Systems Engineering and RDBMS

TRY…CATCH functionality in SQL Server 2005

Posted by decipherinfosys on September 17, 2007

In SQLServer 2005, Microsoft introduced new construct of TRY-CATCH block for effective error handling. This is similar to Oracle’s syntax of handling exceptions in PL/SQL by using BEGIN..EXCEPTION..END block. And this is very similar to the exception handling features of Microsoft Visual C++ and C# languages. Using TRY-CATCH block, we can make code more modular and can handle errors more precisely for a set of statements.

Here is a small code snippet which demonstrates how we can use this new functionality:

CREATE TABLE dbo.Test
( TEST_ID INT NOT NULL,
TEST_DESC VARCHAR(10) NOT NULL
)

We will now try to insert only the description without any ID value in order to simulate an error condition:

DECLARE @TEST_DESC VARCHAR(10)

BEGIN TRY
INSERT INTO TEST(TEST_DESC) VALUES(‘Hello’)
SELECT @Test_Desc = Test_Desc
FROM dbo.TEST
WHERE Test_ID = 1
PRINT ‘Description..’ + @Test_Desc
END TRY
BEGIN CATCH
/*SELECT 1/0*/
SELECT @@ERROR AS ErrorCode
SELECT
ERROR_NUMBER() AS ENumber,
ERROR_SEVERITY() AS ESeverity,
ERROR_STATE() as EState,
ERROR_PROCEDURE() as EProcedure,
ERROR_LINE() as ELine,
ERROR_MESSAGE() as EMessage

END CATCH
GO

If we execute the T-SQL block shown above, it will throw an exception message of cannot insert null value into TEST_ID column. Following is the formatted output.

ErrorCode
———–
515

ENumber ESeverity EState EProcedure ELine EMessage
——- ——— ——- ———- —– ————-
515 16 2 NULL 4 Cannot insert the value NULL
into column ‘TEST_ID’, table ‘DECIPHER.dbo.TEST’; column does not allow
nulls. INSERT fails.

Whenever the very first error is encountered in a TRY block, control immediately goes to CATCH block. No other statement in TRY block will be executed. Once CATCH block execution is complete, control will go to next statement immediately after CATCH block. If there are no errors in the TRY block, then also control will go to next statement immediately after CATCH block.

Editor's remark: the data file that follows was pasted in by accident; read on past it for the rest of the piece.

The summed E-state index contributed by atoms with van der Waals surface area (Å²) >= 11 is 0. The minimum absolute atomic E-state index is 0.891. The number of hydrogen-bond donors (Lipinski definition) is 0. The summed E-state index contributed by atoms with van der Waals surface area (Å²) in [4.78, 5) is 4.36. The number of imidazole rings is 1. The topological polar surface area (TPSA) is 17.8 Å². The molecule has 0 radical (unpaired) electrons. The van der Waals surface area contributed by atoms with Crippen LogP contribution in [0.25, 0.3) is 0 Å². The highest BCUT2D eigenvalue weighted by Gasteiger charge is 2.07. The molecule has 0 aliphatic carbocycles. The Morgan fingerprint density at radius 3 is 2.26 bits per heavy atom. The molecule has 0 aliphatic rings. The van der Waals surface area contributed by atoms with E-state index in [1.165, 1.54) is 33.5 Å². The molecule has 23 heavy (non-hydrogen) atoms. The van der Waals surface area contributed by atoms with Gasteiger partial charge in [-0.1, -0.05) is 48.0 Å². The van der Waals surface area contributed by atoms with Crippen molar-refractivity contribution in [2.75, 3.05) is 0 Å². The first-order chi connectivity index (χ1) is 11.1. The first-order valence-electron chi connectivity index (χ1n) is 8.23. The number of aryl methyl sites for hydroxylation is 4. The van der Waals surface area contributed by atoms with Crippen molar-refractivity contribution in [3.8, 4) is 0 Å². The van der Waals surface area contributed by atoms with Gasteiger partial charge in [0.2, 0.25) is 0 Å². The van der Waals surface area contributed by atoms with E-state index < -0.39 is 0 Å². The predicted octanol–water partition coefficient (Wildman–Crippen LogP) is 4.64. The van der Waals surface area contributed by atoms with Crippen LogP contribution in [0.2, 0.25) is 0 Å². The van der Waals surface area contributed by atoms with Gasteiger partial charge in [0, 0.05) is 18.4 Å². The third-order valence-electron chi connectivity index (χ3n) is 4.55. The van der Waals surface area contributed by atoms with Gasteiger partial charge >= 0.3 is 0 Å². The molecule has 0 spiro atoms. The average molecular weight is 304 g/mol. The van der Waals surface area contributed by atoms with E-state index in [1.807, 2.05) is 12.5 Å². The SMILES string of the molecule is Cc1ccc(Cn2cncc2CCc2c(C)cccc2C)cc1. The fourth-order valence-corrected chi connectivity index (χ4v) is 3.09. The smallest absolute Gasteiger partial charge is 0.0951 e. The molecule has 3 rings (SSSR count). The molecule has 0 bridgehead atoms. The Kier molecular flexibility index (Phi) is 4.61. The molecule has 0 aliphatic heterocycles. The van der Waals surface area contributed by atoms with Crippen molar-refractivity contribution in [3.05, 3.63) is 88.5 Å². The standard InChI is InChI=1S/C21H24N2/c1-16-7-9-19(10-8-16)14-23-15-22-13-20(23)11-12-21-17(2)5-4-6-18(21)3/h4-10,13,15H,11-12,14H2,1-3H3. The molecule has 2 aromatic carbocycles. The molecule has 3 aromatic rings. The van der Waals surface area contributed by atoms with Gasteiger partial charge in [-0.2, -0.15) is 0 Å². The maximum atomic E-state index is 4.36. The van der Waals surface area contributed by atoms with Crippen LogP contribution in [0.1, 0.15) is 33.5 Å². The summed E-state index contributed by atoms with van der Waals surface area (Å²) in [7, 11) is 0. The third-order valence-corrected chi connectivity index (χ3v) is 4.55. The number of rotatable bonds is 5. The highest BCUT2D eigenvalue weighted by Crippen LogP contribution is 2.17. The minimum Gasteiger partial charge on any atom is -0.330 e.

All the error functions mentioned in the CATCH block returns value only if they are used within the CATCH block otherwise outside of the block, they all return null values. We still can use standard syntax @@ERROR to get the message ID of the error but it should be the first statement in CATCH block. It may give wrong results if it is not the case.

Remove the comment from ‘SELECT 1/0’ statement and re-run the code. This time @@ERROR will return different result but ERROR() functions will display the same result as previously. This also implies that any error in the CATCH block can be handled if there is nested TRY-CATCH block within the CATCH block otherwise error will be thrown back to calling program.

Certain types of error are not handled by CATCH block. They are:
• Compilation errors.
• Object name resolution errors.
• Errors with severity 10 or lower since they are informational messages.
• Errors with severity 20 or higher which closes the database connection.
• If the error terminates the connection, it is not caught by the TRY-CATCH block.

Couple of other salient features for the TRY…CATCH functionality:
• TRY…CATCH blocks can be nested.
• If there is code that is written within the CATCH block, you will need to write a TRY…CATCH block within the specified CATCH block.
• TRY…CATCH can be used to handle deadlocks as well. We had covered that in one of our previous blog post here.
• RAISERROR can also be used within either the TRY or the CATCH block. If the error severity is between 11 and 19 and RAISERROR is being used in the TRY block, the control is transferred to the associated CATCH block. If RAISERROR is in the CATCH block, then an error is returned to the calling batch/application.
• TRY-CATCH cannot be used in a User Defined Function.

One Response to “TRY…CATCH functionality in SQL Server 2005”

  1. […] made after each statement.  If you are using SQL Server 2005 and above, you should really move to TRY…CATCH block […]

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